The new documentary, “Sir No Sir!” , is receiving a lot of positive buzz. The film is about anti-war soldiers (both veterans and those still on duty) during the Vietnam War — a largely underanalyzed story, except for books like this one. If you are in an area where it plays, I strongly suggest taking the time to see it.
I post about the film because it features two incredible anti-war activists from the Vietnam era, Susan Schnall and Howard Levy, both of whom still work in the health sector today. Schnall is an administrator at the Health and Hospitals Corporation of New York City and works primarily at Bellevue Hospital. Levy is now a dermatologist at Lincoln Hospital in the South Bronx. I interviewed them last year for an undergraduate capstone project, and they are two of the most principled and inspirational people I have ever met. (The latter adjective is far too overused, but these two deserve it.) Both were unique anti-war activists because they agitated from within the military and knew about the toll it took on American troops and Vietnamese civilians. What made the GI anti-war movement so different was the seemingly paradoxical solidarity it sought to forge between these two.
In 1968, Schnall was a navy nurse stationed at Oak Knoll Naval Hospital in the Bay Area.
Schnall felt it increasingly difficult to reconcile her desire to heal with the destructiveness of the military in Vietnam. She received a court martial for dropping anti-war leaflets on a navy base from her friend’s jet. For this, she received six months of hard labor in the following year, and afterwards, became a major speaker and organizer in the GI movement that Sir No Sir! chronicles. You can read some of the documents that Sir No Sir!’s website has about her case. There’s also this interview from a book of interviews and photographs that came out a while back. That’s Susan holding a copy of her court martial. The print version of the book, A Matter of Conscience:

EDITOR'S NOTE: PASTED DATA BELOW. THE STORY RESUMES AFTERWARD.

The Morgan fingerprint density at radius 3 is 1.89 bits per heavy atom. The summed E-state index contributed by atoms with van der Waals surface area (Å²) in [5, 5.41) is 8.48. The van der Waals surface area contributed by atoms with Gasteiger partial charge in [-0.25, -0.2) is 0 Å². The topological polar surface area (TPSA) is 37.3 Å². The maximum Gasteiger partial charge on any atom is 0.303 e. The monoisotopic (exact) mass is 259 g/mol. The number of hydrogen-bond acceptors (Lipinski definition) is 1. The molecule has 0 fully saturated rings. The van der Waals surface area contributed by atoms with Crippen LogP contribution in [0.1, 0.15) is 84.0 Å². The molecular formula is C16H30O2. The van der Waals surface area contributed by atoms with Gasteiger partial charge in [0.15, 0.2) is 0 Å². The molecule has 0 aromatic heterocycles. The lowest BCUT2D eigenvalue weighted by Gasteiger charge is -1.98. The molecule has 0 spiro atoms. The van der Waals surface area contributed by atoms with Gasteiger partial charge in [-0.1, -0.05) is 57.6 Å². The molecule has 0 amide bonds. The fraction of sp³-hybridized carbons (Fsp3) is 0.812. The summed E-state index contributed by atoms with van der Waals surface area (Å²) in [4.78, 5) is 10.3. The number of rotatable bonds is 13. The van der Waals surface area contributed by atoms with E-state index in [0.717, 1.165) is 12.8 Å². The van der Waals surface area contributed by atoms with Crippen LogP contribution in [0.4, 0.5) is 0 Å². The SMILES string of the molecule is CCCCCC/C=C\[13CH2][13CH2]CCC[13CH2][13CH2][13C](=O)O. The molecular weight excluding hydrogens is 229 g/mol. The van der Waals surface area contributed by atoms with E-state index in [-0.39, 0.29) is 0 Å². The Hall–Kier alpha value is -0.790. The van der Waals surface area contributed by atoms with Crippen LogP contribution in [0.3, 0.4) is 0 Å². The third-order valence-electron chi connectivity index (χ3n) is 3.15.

GI Resistance During the Vietnam War, is really worth tracking down and checking out.
Doctor Howard Levy served as a captain at Fort Jackson, South Carolina. Asked to train green berets/special forces in 1967 in dermatology, Levy refused. Court-martialed for incendiary statements that he made about what special forces were doing in Vietnam and for the refusal itself, Levy marshalled a very sophisticated legal defense that sought to show his statements about green berets weree in fact true, and therefore, that aiding the special forces with his specialized medical knowledge would further human suffering and breach his sense of medical ethics. He did not succeed and received three years’ imprisonment at Ft. Leavenworth, Kansas. I have grossly oversimplified Levy’s case and recommend reading two documents if you have further interest The first is the Supreme Court decision that ultimately upheld the results of the court martial. Pay particular attention, however, to the dissenting opinion. The second is an article from the Wisconsin Law Review in 1994 by Robert Strassfield, a law professor at Case Western. The citation is: Robert N. Strassfield, “The Vietnam War on Trial: Court Martial of Dr. Howard B. Levy.” Wisconsin Law Review 4: 1994: 839-963. If you don’t have access to the law review through your university or public library, let me know, and I can send it to you in PDF.
Both of these are huge documents but they are also well worth reading. They certainly developed my thinking on how to conceptualize war as a public health issue. I blogged a few days ago about how we ought to see interconnections among social problems, including those often not analyzed as “public health issues.” The appearance of the Lancet article on Iraq casualties and public health research on dioxin’s effects on Vietnam vets, I think, show that this kind of broad thinking is taking place. We should all think about distinct public health arguments against the war: everything from the lost lives and injuries incurred by Iraqis to the mental health toll it takes on veterans to the costs it extracts on social/health services domestically.